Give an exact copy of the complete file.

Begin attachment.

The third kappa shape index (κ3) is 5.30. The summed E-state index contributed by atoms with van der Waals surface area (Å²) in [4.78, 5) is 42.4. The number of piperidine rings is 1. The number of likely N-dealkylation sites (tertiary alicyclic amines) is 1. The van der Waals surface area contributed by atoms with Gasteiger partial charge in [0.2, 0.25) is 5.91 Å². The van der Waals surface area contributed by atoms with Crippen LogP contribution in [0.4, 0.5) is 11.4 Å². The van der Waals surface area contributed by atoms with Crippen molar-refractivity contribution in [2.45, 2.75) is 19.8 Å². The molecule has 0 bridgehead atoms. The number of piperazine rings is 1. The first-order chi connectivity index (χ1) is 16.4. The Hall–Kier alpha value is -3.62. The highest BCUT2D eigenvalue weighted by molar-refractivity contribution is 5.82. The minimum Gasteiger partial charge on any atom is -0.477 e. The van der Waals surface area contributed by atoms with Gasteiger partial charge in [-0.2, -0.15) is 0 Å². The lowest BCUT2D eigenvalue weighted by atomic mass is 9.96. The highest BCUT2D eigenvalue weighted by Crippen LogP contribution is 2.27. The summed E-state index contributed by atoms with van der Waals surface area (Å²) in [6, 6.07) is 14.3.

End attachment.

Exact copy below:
The third kappa shape index (κ3) is 5.30. The summed E-state index contributed by atoms with van der Waals surface area (Å²) in [4.78, 5) is 42.4. The number of piperidine rings is 1. The number of likely N-dealkylation sites (tertiary alicyclic amines) is 1. The van der Waals surface area contributed by atoms with Gasteiger partial charge in [0.2, 0.25) is 5.91 Å². The van der Waals surface area contributed by atoms with Crippen LogP contribution in [0.4, 0.5) is 11.4 Å². The van der Waals surface area contributed by atoms with Crippen molar-refractivity contribution in [2.45, 2.75) is 19.8 Å². The molecule has 0 bridgehead atoms. The number of piperazine rings is 1. The first-order chi connectivity index (χ1) is 16.4. The Hall–Kier alpha value is -3.62. The highest BCUT2D eigenvalue weighted by molar-refractivity contribution is 5.82. The minimum Gasteiger partial charge on any atom is -0.477 e. The van der Waals surface area contributed by atoms with Gasteiger partial charge in [-0.2, -0.15) is 0 Å². The lowest BCUT2D eigenvalue weighted by atomic mass is 9.96. The highest BCUT2D eigenvalue weighted by Crippen LogP contribution is 2.27. The summed E-state index contributed by atoms with van der Waals surface area (Å²) in [6, 6.07) is 14.3.